Planning for the heir apparent (or is it still Unapparent?); lessons on succession planning in hospitality

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Monday, April 28, 2014


I AM in a vibrant and dynamic profession and more often than not, change is highly probable and anticipated every day. Innovations, trends and policies rise on a regular basis but the pursuit for service excellence is the only constant and our way of life in this industry.

Carrying on great strategic plans and projects become a dilemma for any organization when people go and are let go for a variety of reasons. Truth be told, employee turnover is a reality for any business.

The conundrum happens not when good people for abroad to seek greener pastures. It only becomes disturbing when your firm is compelled to scrape the bottom of the barrel for replacements or successors. This should not have to be a foregone conclusion in the organization. You have options to outsource and pool great talents externally, but there is something much more that you can do for your organization than reacting to turnover. You can anticipate and plan for it and this is where talent management, career development and succession planning makes a whole lot of sense for the overall continuity of your legacy... a compendium of great strategic plans, programs and policies of the hospitality business or organization carried on long after you are gone.

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The baby boomers, (i.e. those born between the years 1946 and 1964,) have retired and are lining up for retirement. When companies or organizations do not plan for this eventuality, it becomes a serious concern.

It becomes a crisis in leadership and the challenge is for management to mitigate this kind of crisis is to build a robust succession planning program that aligns current talent development with future talent/leadership needs.

Successful businesses are built by strong leadership and it is paramount for any leader or manager to understand that in order to ensure that this success is carried on is to identify and foster the next generation of leaders through coaching, mentoring, training and developing talents to enable them to be ready to take the helm when the time comes.

Many studies have supported sound succession planning in the organization. Personal succession planning is not just an issue for corporations.

Fast-growth ventures need employees who can rapidly expand their role at short notice.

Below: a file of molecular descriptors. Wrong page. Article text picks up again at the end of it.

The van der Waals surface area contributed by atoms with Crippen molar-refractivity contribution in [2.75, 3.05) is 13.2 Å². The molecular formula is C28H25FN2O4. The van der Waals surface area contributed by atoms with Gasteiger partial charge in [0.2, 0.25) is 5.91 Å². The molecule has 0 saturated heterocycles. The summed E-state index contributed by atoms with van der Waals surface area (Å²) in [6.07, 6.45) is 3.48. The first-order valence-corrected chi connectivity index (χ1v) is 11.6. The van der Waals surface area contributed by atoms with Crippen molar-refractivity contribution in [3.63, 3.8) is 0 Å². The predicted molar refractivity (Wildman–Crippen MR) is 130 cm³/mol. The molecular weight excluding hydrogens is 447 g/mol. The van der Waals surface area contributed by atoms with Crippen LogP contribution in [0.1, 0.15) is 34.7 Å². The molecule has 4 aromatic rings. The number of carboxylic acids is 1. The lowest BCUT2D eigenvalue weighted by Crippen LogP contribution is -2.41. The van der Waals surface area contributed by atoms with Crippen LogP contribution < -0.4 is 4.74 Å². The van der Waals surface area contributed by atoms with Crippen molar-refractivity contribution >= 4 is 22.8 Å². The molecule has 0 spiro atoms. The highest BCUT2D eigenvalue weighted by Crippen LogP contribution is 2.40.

Here are some of the benefits of succession planning:

1. Aligning strategic goals and human resources to enable the "right people in the right place at the right time" to achieve desired business results

2. The development of qualified pools of candidates ready to fill critical or key positions

3. Strengthen stability in leadership and other critical positions to sustain a high-performance in the organization and ensure the uninterrupted delivery of services and programs

4. Recognizing workforce renewal needs as a means of targeting necessary employee training and development

5. Facilitating individuals realize their career plans and aspirations within the firm/ organization

6. Improving employees’ ability to respond to changing environmental demands, and the

7. Opportunity for timely transference of knowledge Here are some tips that you can incorporate in your company / business policy regarding succession planning:

Step 1: Name and classify the critical positions in your organization. Critical positions are the focus of succession planning efforts. Without these positions, the department or division would be unable to effectively meet its mission/objectives. Workforce projection data or demographic analysis is essential in identifying risk areas. A risk assessment may also be conducted and compared to current and future vacancies to identify critical positions within your organization.

Step 2: Identify competencies A clear understanding of capabilities needed for successful performance in key areas and critical positions is essential for guiding learning and development plans, setting clear performance expectations, and for assessing performance. By completing the process of competency or position profiling within your organization, current and future employees gain an understanding of the key responsibilities of the position including the qualifications and behavioural and technical competencies required to perform them successfully.

Step 3: What are your succession management strategies? Now that critical positions have been identified and have been profiled for competencies, the next step is to choose from a menu of several human resource strategies, including developing internal talent pools, onboarding and recruitment to address succession planning.

Step 4: Documentation and execution for succession plans Once strategies have been identified, the next step is to document the strategies in an action plan. The Succession Planning: Action Plan provides a mechanism for clearly defining timelines and roles and responsibilities.

Step 5: Evaluation of Succession Plans To ensure that the department or division’s succession planning efforts are successful, it is important to systematically monitor workforce data, evaluate activities and make necessary adjustments. This is a question that we should answer in gauging whether or not there is an effective succession planning in the family business, firm or organization; "Name three people in your team/firm who are smarter than you." And an even better follow-up: "How are you developing those three people to take your job?" *** 'If you fail to plan, you are planning to fail!' – Benjamin Franklin

Published in the Sun.Star Baguio newspaper on April 29, 2014.

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